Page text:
ENVIRONMENTAL APPROVAL PROCESS AND HISTORIC CONCERNS

How was this project evaluated for its potential impacts and what mitigation is being done?

In accordance with the National Environmental Policy Act of 1969 (42 USC 4332(2)(c) as implemented at 23 CFR 771.117(d)(3), the replacement of the Memorial Bridge was evaluated through the categorical exclusion (CE) process which is a systematic, interdisciplinary approach to assess the engineering considerations and environmental effect of the project.

The CE process addressed the cultural and natural environmental resources within the project limits (or area of disturbance) and evaluated the impacts based upon various alternatives. In general terms, the impacts were evaluated based upon several categories including social, economic, natural and cultural resources.

Two notable impact concerns to the social and economic resources was the loss of pedestrian and bicycle access across the bridge during the temporary closure and the potential impact to businesses. The bicycle and pedestrian impacts were addressed by implementing a temporary public shuttle service across the river between Portsmouth and Kittery. The impacts to businesses are being offset by hiring of a public outreach coordinator to provide the conduit for communication and interface between the public agency (owner), contractor, businesses and general public.

Natural impacts consist of, but not limited to, wildlife impacts, floodways, wetlands endangered species, fish habitat, and coastal zone and water quality. Based upon these resources the endangered species and fish habitat resulted in project level considerations that may limit time of year access within the river. To protect managed fish species such as winter flounder, no in-water work will be permitted between March 16 and November 14 of any year. Any silt-producing construction activity within the river shall also be done within cofferdams or similar silt containment structures provided the structures are installed outside the time period noted above.

Cultural impacts consist of general aesthetics, historic properties and archaeological sites. Coordination with state and local officials determined that there would be no recreation areas, or wildlife or waterfowl refuges of national, state, or local significance impacted by the proposed project. Memorial Park, a publicly owned park, will be impacted under Section 4(f) because of its inclusion within two historic districts.

NHDOT coordinated with the NH State Historic Preservation Officer (NHSHPO), the Maine Department of Transportation (MaineDOT), the Maine State Historic Preservation Officer (MESHPO), and the Federal Highway Administration (FHWA) to locate and identify historic properties within the area, and determined how these resources would be affected by the proposed project. In addition, the National Trust for Historic Preservation (NTHP), USS Albacore, Historic Bridge Foundation, and Portsmouth Historical Society also became consulting parties to the historic properties preservation review process mandated under Section 106 of the National Historic Preservation Act of 1966. A Memorandum of “Adverse Effect” was signed on March 3, 2011 for the project. The establishment of the Public Outreach Advisory Committee was one outcome of the process.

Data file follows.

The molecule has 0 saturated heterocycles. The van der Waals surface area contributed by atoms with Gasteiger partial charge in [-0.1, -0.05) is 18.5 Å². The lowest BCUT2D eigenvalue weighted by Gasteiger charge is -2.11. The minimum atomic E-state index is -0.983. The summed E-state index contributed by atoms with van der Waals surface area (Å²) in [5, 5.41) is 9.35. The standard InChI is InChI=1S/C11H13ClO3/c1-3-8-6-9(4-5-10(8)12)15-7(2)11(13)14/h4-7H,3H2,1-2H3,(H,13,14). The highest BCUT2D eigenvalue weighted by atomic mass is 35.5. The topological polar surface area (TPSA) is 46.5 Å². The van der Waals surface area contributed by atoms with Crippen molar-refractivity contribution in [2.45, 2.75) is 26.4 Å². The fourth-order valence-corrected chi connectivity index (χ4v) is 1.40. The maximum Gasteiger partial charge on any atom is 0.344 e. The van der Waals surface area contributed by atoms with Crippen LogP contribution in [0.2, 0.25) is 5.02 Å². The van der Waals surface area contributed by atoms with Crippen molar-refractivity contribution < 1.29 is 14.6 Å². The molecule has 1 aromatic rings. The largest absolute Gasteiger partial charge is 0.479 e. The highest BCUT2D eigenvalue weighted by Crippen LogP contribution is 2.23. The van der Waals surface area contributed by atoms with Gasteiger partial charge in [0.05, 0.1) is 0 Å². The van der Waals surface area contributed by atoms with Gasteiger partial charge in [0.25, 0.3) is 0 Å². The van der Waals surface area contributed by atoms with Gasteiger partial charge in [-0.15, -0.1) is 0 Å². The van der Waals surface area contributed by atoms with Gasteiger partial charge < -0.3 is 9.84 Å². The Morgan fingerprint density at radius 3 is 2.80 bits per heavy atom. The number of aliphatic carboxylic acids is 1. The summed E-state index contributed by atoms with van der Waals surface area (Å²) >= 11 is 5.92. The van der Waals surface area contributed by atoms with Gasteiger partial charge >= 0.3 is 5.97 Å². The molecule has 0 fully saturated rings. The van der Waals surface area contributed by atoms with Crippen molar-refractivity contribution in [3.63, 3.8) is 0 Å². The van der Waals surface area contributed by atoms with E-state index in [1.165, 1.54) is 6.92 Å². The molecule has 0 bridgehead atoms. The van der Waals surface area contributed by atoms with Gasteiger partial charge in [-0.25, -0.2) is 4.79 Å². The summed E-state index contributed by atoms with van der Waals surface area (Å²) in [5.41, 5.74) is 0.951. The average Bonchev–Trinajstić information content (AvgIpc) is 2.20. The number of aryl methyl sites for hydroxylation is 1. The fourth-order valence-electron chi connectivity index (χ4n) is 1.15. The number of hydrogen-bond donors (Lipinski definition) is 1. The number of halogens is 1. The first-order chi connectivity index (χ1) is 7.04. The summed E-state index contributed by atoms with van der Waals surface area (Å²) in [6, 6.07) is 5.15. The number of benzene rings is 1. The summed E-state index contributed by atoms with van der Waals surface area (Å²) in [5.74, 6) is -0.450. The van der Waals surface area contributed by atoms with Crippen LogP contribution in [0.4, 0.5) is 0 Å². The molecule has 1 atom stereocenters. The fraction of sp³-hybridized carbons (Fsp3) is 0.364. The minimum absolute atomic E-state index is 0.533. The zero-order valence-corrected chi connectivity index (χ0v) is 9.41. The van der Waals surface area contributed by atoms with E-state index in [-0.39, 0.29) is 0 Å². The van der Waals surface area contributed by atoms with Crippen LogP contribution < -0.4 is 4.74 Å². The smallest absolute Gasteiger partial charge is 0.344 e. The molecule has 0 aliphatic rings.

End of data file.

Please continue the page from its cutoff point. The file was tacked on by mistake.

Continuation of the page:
Measures to mitigate the anticipated impacts are detailed in a Memorandum of Agreement (MOA) submitted to the Advisory Council on Historic Preservation, and signed by NHSHPO, the MESHPO, NHDOT, MaineDOT, and by the New Hampshire and Maine Divisions of the FHWA. Briefly, mitigation would include measures to ensure that the bridge design is historically appropriate, that public outreach and education efforts would be implemented, that archaeological protocols would be followed, and that economic impacts to Portsmouth Historic District would abated. The existing memorial plaques on each end of the Memorial Bridge would be conserved and reinstalled. The agreement includes measures to limit impacts from vibrations to historic resources.

What is Section 106 and why is it so important?

In the National Historic Preservation Act (NHPA), Congress established a comprehensive program to preserve the historical and cultural foundations of the Nation as a living part of community life. Section 106 of the NHPA is crucial to that program, because it requires consideration of historic preservation in Federal actions nationwide. Since the Memorial Bridge project has been funded in part by federal dollars, the Section 106 process applies.

Section 106 requires federal agencies to consider the effects of their actions on historic properties and provide the Advisory Council on Historic Preservation (ACHP) an opportunity to comment on federal projects prior to implementation.

In addition, throughout the Section 106 process, the views of the public must be considered. The NHDOT, MaineDOT, and FHWA are actively seeking comments on this project through the formation of two advisory committees and from the general public. The public participation is a process that is undertaken to seek a consensus about how the effects on historic properties and resources should be handled.